NEW YORK (CNNfn) - U.S. stocks attempted a brief rally at the start of trading Monday but soon encountered heavy selling amid lingering concerns over the fate of world markets and the impact of the political crisis in Russia and the economic slowdown in Asia on U.S. growth and corporate bottom lines.
Shortly after 10 a.m. the Dow Jones industrial average was 112.25 points, or 1.4 percent, lower at 7,939.43. The last time the Dow closed below 8,000 was on Jan. 30. On the New York Stock Exchange, losers led gainers 1,735 to 1,809 as 141 million shares changed hands.
The Nasdaq Composite lost 44.63, or 2.7 percent, to 1,595.05 and the S&P 500 index fell 19.76, or 1.9 percent, to 1,007.49.
Meanwhile in Moscow, the lower house of the Russian parliament, the Duma, debated whether to reinstate once ousted then reappointed Prime Minister Viktor Chernomyrdin. Over the weekend, a political strategy agreement that Chernomyrdin appeared to have reached with leaders of the Communist majority in the Duma, seemed to have fallen apart.
An economic collapse in Russia is unlikely to hurt U.S. growth directly, but its after effects are likely to send shockwaves through the world's emerging markets. The financial meltdown in the former world superpower already has caused heavy trading losses among U.S. financial and investment companies.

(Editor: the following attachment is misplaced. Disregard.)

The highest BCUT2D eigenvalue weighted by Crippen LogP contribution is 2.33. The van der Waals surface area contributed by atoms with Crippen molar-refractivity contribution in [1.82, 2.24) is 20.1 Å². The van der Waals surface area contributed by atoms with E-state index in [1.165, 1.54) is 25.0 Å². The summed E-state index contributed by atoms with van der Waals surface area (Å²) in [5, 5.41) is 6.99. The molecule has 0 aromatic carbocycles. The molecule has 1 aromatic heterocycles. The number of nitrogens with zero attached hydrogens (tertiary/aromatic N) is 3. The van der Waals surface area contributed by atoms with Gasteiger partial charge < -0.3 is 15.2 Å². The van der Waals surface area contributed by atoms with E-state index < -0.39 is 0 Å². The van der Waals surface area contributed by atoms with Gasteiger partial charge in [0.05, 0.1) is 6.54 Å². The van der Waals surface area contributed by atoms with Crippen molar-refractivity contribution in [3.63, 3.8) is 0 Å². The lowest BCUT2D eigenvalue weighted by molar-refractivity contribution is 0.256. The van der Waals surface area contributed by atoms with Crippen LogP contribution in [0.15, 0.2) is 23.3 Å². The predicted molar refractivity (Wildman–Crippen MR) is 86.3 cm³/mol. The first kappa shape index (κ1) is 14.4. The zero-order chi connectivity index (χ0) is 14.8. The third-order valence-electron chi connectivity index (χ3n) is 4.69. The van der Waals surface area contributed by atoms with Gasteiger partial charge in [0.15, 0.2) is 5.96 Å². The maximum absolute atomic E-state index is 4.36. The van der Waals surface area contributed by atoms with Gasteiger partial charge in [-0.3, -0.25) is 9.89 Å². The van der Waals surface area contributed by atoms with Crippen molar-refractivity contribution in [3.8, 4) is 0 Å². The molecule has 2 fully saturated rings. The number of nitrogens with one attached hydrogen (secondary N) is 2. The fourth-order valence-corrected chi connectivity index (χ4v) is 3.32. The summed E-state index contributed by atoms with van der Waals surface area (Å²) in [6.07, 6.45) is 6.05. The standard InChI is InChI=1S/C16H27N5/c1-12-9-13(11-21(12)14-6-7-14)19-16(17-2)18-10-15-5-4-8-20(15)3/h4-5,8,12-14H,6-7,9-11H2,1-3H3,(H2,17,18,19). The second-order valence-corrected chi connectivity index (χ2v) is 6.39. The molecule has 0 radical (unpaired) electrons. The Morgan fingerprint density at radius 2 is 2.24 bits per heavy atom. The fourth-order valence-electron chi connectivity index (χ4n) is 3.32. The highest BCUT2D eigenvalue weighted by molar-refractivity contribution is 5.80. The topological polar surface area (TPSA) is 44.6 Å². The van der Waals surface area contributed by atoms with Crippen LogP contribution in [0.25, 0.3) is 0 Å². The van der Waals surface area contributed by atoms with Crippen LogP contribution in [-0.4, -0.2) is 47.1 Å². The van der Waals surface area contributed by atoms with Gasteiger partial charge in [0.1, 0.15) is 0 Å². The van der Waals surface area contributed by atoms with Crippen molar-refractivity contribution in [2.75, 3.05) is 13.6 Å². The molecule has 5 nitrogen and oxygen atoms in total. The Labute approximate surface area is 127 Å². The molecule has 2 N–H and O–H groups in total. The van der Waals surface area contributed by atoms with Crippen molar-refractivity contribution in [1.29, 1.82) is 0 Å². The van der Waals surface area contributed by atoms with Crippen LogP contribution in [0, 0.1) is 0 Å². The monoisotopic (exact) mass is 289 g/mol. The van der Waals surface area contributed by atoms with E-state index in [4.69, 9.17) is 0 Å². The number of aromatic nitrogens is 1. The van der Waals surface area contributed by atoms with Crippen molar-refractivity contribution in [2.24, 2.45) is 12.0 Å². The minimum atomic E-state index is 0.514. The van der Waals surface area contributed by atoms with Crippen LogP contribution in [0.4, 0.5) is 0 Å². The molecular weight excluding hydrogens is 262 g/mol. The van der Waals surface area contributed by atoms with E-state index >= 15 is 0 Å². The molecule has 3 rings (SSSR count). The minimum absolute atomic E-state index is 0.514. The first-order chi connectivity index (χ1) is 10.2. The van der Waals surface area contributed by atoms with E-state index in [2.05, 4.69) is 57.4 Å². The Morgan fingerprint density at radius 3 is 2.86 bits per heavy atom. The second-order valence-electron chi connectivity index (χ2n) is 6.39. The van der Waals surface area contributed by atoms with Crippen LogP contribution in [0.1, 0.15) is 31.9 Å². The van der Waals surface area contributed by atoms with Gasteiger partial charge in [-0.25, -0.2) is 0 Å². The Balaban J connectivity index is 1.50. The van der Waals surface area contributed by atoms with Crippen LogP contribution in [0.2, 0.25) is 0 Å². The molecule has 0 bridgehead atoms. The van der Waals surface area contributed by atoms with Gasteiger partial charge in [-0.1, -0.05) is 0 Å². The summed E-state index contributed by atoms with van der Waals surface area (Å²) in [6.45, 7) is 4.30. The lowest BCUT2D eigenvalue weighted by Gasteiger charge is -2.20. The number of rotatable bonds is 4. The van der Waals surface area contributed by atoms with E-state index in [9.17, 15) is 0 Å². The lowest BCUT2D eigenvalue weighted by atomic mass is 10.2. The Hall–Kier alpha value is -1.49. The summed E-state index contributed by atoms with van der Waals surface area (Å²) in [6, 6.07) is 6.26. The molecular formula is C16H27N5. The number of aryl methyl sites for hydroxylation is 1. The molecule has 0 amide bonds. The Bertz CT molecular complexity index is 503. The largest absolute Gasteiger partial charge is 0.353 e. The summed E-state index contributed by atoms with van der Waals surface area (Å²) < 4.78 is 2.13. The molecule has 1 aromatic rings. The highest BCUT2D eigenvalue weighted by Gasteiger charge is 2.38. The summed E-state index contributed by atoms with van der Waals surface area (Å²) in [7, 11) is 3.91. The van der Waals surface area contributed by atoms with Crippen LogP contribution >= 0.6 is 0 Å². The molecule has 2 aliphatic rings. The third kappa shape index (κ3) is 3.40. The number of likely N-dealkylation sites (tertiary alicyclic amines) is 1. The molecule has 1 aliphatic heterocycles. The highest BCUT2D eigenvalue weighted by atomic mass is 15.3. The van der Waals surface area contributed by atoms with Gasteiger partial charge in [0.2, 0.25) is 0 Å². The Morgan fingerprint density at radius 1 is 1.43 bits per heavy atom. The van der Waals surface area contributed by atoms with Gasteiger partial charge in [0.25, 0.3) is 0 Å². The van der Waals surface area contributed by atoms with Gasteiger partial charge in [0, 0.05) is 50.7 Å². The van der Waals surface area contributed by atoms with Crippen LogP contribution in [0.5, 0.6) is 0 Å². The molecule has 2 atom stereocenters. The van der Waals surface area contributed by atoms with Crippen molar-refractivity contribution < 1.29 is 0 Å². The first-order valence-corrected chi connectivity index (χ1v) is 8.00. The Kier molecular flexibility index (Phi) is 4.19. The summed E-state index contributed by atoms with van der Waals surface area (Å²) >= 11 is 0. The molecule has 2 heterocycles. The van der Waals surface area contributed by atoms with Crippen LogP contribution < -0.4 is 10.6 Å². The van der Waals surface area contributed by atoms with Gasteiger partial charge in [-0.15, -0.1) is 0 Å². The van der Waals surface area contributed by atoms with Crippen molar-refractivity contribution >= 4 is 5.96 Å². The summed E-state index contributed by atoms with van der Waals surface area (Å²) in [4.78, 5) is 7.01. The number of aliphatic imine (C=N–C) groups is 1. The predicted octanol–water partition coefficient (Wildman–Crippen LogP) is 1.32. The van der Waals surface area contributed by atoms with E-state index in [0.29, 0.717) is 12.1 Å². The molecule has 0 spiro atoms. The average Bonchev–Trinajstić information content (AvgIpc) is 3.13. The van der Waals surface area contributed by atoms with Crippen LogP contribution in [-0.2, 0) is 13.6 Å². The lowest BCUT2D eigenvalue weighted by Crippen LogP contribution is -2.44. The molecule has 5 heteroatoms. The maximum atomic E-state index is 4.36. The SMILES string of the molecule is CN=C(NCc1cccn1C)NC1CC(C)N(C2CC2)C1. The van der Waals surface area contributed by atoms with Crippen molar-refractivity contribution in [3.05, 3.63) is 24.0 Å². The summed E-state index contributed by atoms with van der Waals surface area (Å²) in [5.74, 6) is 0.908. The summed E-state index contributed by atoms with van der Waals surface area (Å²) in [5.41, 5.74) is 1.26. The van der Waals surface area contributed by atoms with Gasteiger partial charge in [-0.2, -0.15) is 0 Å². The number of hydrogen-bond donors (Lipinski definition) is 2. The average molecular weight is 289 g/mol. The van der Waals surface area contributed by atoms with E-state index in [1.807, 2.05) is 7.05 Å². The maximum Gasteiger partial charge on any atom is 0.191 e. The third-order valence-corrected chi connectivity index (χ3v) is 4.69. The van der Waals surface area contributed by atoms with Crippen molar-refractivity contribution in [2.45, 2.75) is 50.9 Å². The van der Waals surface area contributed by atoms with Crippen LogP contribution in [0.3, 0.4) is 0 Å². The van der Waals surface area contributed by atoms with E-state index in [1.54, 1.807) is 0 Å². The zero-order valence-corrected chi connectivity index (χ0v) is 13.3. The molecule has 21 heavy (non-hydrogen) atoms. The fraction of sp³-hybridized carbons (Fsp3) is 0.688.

The bond market drifted lower, as investors appeared to halt their flight to safety while awaiting the latest twist in Russia's political and economic crisis. A busy schedule of economic data due to be released during the week also kept traders on edge. The benchmark 30-year Treasury bond fell 6/32 of a point in price for a yield of 5.34 percent.
The dollar rose slightly against the German mark amid continuing anxiety over the situation in Russia. The greenback also gained against the Japanese yen, partially because of news that North Korea had fired a ballistic missile in the direction of Japan.
Leading the market up, leading it down
In the stock market, financial and banking shares, which got pummeled in last week's sell-off, were among the leaders on the way up. Investors sought bargains amid the sector's beaten stocks, after last week several of its more prominent members revealed the size of trading losses they had suffered from their exposure to Russian markets. Much of the early gains evaporated, however, after a general negative tone set in on Wall Street.
Shares of Dow component J.P. Morgan (JPM) opened with gains of more than 5 points, but soon eased and traded only 9/16 higher at 98-5/16. Late Friday the Wall Street powerhouse said its exposure to Russia was about $160 million and its trading revenue had suffered from losses in emerging markets.
Other short-lived gainers included Citicorp (CCI), which rose at the open, then fell 1-3/8 to 115-3/4, and Chase Manhattan (CMB), which also rose, then drifted back and traded unchanged at 56-1/2.
The technology sector's recovery was even briefer. After a small bounce at the open, shares of many high-tech heavyweights headed south again. Dell (DELL) lost 6-7/16 to 112-5/16, Intel (INTC) traded down 1-7/8 to 75-1/8, Microsoft (MSFT) lost 2 to 103-1/4 and Dow component IBM (IBM) was off 3-5/32 at 119-13/32.
Elsewhere in the market, shares of TSI Inc. (TSII), a maker of measuring and control tools, rallied 1-1/16, or more than 14 percent, to 8-7/16 after a positive earnings forecast for the company was published in Barron's over the weekend.
-- by staff writer Malina Poshtova Zang